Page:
Note that in all of these studies, the tests were carried out on white bread, as it is by far the most widely consumed variety. At the time of writing, the jury is still out as to whether the same results apply to brown or wholemeal bread, given that the level of resistant starches is already higher. However, it’s logical to assume that defrosting then toasting your bread will have some effect on its glycaemic index score, whether it’s white or wholemeal.


Is Toasted Bread Healthier Than Untoasted Bread?


While toasting bread is proven to lower its glycaemic index, giving it a less dramatic effect on blood sugar and insulin levels, there are a few disadvantages of toasting your bread.


Starchy foods like bread naturally contain the amino acid asparagine. When these foods are exposed to high cooking temperatures, a chemical called acrylamide is formed. Unfortunately, studies have demonstrated that high levels of acrylamide are known to cause cancer. While the levels of acrylamide are thankfully low when it comes to untoasted bread, the levels of this chemical are significantly higher when the bread is toasted.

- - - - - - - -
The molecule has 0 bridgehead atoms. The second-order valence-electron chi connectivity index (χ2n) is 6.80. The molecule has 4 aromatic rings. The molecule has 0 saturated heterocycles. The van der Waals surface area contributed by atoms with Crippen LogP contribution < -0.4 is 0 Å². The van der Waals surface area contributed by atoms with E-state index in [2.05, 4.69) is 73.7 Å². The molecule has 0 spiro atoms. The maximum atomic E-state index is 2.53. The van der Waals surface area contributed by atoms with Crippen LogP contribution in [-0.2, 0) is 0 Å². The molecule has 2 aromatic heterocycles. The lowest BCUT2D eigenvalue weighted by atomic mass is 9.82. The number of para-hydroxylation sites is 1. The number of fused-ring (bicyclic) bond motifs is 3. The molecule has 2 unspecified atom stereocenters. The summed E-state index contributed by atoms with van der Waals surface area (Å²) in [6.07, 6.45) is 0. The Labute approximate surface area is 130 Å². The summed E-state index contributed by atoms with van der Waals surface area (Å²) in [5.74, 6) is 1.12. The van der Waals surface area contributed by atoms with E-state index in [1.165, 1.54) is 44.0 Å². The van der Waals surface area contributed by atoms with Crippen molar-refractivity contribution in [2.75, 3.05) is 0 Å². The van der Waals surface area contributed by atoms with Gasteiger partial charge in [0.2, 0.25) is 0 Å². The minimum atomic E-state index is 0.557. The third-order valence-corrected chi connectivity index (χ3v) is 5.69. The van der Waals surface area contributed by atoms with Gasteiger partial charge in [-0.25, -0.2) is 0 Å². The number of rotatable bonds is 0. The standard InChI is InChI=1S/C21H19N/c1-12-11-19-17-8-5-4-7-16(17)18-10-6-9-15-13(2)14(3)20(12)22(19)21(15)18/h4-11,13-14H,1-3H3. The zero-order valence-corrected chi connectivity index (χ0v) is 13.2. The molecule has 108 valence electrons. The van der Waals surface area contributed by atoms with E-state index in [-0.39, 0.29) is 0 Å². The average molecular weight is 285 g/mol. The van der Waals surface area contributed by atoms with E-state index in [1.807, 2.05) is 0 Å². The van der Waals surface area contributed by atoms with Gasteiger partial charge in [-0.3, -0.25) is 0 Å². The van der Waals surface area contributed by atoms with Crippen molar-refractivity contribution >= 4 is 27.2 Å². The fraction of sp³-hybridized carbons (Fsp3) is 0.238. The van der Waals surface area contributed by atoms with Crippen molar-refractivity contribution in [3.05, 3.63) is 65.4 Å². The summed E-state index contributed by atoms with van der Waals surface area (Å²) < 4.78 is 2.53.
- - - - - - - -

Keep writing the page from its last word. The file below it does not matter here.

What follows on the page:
The more the bread is toasted and the darker the colour, the more acrylamide is produced – so if you’re burning your bread to a crisp in an attempt to reduce the calorie count, you’re unfortunately maximising your acrylamide exposure in the process. Whether or not to be concerned about this is a matter of individual perspective – after all, plenty of people cook and brown their foods without concern. But if you really want to identify the healthiest approach, your best bet is to toast bread lightly.


And when it comes to freezing and toasting your bread, it may lower the GI, but, there is also a health disadvantage here. If you suffer from irritable bowel syndrome (IBS), usually manifested in bloating and gas issues after eating, this increase in resistant starch can make it harder on your digestive system.


The more resistant starches are exactly what gives frozen bread its low-GI benefits, but they’re harder to digest for people who suffer from IBS, bringing about the uncomfortable and potentially embarrassing symptoms stated above.


Related Questions

Does the Crust of Bread Have More Carbs?